How many gallons to run that microwave?
We hear a lot about how green our energy is in California. Instead of using coal, the state runs on natural gas and increasingly, renewable power.
But there’s a hidden cost to our energy supply: water use. In fact, every time you turn on a light, it’s like turning on your faucet. It’s been calculated that it takes 1.5 gallons of water to run a 100-watt light bulb for 10 hours.
The way water and power work together is a lot like a tea kettle. Steam drives the power industry.
How Power Needs Water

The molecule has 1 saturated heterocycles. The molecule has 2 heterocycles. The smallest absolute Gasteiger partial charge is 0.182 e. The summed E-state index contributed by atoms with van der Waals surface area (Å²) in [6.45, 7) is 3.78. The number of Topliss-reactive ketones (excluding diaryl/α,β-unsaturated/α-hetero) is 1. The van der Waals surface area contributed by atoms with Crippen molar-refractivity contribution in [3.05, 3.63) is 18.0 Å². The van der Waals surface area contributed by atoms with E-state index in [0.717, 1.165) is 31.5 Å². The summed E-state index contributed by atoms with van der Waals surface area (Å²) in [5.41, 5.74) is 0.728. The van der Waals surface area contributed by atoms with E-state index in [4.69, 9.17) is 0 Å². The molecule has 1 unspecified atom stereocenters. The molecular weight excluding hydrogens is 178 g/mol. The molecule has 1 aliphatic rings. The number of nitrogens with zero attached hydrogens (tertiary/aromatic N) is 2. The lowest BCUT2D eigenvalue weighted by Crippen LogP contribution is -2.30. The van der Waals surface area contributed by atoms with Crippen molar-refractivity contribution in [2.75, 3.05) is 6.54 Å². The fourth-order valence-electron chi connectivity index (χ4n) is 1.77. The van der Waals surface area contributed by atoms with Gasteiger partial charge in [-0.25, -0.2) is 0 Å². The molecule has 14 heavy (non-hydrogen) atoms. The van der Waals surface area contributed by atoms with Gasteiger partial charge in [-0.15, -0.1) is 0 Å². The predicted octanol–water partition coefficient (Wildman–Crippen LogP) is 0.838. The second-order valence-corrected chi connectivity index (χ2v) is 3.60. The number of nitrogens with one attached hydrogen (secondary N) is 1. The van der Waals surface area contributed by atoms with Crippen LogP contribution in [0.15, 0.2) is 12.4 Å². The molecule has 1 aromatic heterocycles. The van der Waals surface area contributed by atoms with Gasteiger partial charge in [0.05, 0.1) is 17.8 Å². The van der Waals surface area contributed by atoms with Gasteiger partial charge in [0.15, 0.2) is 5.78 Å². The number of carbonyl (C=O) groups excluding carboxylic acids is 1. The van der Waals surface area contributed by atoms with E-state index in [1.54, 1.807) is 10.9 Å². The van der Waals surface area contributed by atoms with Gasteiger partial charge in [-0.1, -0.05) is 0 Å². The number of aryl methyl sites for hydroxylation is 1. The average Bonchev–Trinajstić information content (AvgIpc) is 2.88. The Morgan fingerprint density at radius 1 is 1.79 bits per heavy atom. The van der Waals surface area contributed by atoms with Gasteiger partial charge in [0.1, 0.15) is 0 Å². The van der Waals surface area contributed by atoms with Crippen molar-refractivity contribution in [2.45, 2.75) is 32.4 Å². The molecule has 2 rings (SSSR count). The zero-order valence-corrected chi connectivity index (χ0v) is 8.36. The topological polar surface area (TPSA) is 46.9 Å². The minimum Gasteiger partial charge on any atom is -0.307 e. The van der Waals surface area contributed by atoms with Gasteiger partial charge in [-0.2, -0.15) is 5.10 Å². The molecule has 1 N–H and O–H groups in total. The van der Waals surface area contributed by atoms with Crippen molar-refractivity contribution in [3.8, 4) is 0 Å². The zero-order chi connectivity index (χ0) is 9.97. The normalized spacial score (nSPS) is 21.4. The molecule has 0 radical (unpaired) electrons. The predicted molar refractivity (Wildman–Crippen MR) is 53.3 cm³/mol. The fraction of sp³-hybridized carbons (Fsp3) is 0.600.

You can see it at the Gateway Generating Station, a natural gas power plant in the northeast Bay Area. The plant looks complicated but making power is pretty simple. Step number one: burn natural gas. That produces a lot of heat.
“You’ve got 1,700-degree exhaust energy, or waste heat,” says Steve Royall of PG&E, who is giving me a tour through the maze of pipes and compartments. The heat hits pipes that are filled with water and the water is boiled off to create steam. That’s step number two: make steam to turn a steam turbine, which is attached to a generator. It’s the water that’s making the power.